This blog is an attempt to document the design of a budget three way speaker. Although it may never be built, this blog will serve as my mental notepad where I can consolidate my thoughts and piece together some theory that will produce a speaker with the following attirbutes:
1.) Reference quality reproduction of only music. However, this is a very vague statement. Therefore, I will break down this requirement into the following sub-categories:
a.) Flat frequency response from 35Hz - 20kHz.
b.) Lowest possible harmonic distortion within the other given parameters.
c.) Best possible off-axis and power response.
d.) Best imaging and largest soundstage possible.
2.) The lowest cost drivers within the other given parameters.
3.) The simplest, yet most effective crossover, in keeping with the budget mentality.
4.) The ability to model and build without advanced measuring equipment.
Some of these goals appear to be at cross-purposes; specifically, lowest possible harmonic distortion and budget drivers. The goal will be to simultaneously maximize both.
One of the first decisions made was to make this a three-way. To make it a two way and achieve the extension desired would require a fairly large woofer. This in turn would require a robust tweeter that could be crossed low enough. The cost of these components would exceed the budget target. By making it a three way, there is more flexibility in choosing a low cost, high performing driver since it's required usable bandwith is smaller.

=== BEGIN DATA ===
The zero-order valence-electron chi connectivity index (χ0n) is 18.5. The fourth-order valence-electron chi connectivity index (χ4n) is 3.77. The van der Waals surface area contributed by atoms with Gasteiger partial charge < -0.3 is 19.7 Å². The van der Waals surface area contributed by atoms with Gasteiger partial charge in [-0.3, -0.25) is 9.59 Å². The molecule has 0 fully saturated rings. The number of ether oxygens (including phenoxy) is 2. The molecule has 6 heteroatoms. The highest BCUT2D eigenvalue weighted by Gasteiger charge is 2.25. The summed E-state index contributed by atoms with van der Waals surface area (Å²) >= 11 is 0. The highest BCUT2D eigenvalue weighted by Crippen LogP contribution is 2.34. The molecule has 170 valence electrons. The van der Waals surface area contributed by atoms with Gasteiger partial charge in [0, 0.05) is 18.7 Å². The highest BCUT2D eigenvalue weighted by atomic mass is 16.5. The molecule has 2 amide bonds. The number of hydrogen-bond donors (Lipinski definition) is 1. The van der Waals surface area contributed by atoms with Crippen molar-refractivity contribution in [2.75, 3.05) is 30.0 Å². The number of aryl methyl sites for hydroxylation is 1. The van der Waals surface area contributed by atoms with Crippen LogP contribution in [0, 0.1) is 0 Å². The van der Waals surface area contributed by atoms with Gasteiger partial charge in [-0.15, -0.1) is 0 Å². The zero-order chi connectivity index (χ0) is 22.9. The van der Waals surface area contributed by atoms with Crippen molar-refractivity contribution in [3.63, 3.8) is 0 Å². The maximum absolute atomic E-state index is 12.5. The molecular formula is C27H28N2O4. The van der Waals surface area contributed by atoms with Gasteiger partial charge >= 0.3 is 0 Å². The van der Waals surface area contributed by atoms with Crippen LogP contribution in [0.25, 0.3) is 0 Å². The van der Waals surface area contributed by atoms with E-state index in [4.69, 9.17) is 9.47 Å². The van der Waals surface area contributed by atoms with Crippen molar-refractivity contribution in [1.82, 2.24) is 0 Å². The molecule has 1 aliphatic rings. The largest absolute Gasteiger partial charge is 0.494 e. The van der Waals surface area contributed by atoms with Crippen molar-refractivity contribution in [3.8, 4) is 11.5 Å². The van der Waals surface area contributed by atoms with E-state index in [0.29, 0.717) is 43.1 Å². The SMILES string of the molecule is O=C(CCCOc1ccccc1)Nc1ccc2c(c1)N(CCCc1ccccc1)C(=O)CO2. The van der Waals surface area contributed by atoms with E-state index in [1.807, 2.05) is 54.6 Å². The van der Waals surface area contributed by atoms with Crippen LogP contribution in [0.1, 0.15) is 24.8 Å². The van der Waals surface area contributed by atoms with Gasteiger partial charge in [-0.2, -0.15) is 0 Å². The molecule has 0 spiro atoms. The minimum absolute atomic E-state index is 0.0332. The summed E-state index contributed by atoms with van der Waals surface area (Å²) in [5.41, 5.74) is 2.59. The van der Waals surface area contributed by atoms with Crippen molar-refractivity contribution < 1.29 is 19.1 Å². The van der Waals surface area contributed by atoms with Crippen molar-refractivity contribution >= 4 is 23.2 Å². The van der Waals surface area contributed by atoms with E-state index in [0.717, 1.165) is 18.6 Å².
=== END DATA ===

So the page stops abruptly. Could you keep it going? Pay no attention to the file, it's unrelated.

Three drivers have been chosen:
I decided early on that I need an 8" to get the extension I wanted at acceptable levels of distortion and excursion.
The SD215-88 Dayton 8" Shielded DVC Subwoofer. $28.48. Not only is this one of the cheapest 8" woofers out there, it also modeled the best of all that I played with, achieving the lowest extension and smallest enclosure, all staying within an acceptable range of xmax and group delay. It has a relatively high sensitivity and it's aesthetics are up to par having a stamped frame. It is the perfect woofer!
The B4N HiVi 4" Aluminum Midbass. $14.88. This may be the cheapest 4" Midbass out there. It was chosen for a variety of reasons: It shares the same cone construction as the B3N, which has been tested by Zaph Audio and found to have a favorable distortion profile. It's sensitivity is high enough to mate with the the SD215-88 even if full BSC were used, and the aesthetics are again favorable. Being a 4" cone, the idea was that it's frequency response wouldn't break up until higher so that a cheap neo dome could be used, while still being large enough to mate to an 8" without running out of xmax.
The ND20FB-4 Dayton Rear-mount 0.75" Neodymium Dome Tweeter. $5.88. Again, one of the cheapest neo tweeters out there. It was tested by Zaph Audio and found to have an easily workable frequency response.
Incedentally, this project is looking very similar to the Cinderella's found on Curt's website, except that he uses 4 B3N's, the Dayton Classic 8" and a slightly different neo tweeter. This makes me think I may be on the right track in my thinking, and is again, an instance of me finally understanding just how brilliant someone's existing design is.
Whether it is his influence or not, the enclosure I decided I wanted looks very similar to his:
It's footprint is only as large as it needs to be to accomodate the 8" near the floor and it tapers to the top where the midbass and tweeter are. The aesthetics, shape and form factor of the enclosure I've designed greatly appeals to me. The sketch is only preliminary, and the bracing and internal volume needs to be configured correctly still. I have questions yet to be found or answered about any adverse effects of having the woofer separated by such considerable distance from the midrange. Crossover points will be a major study.
More to come later.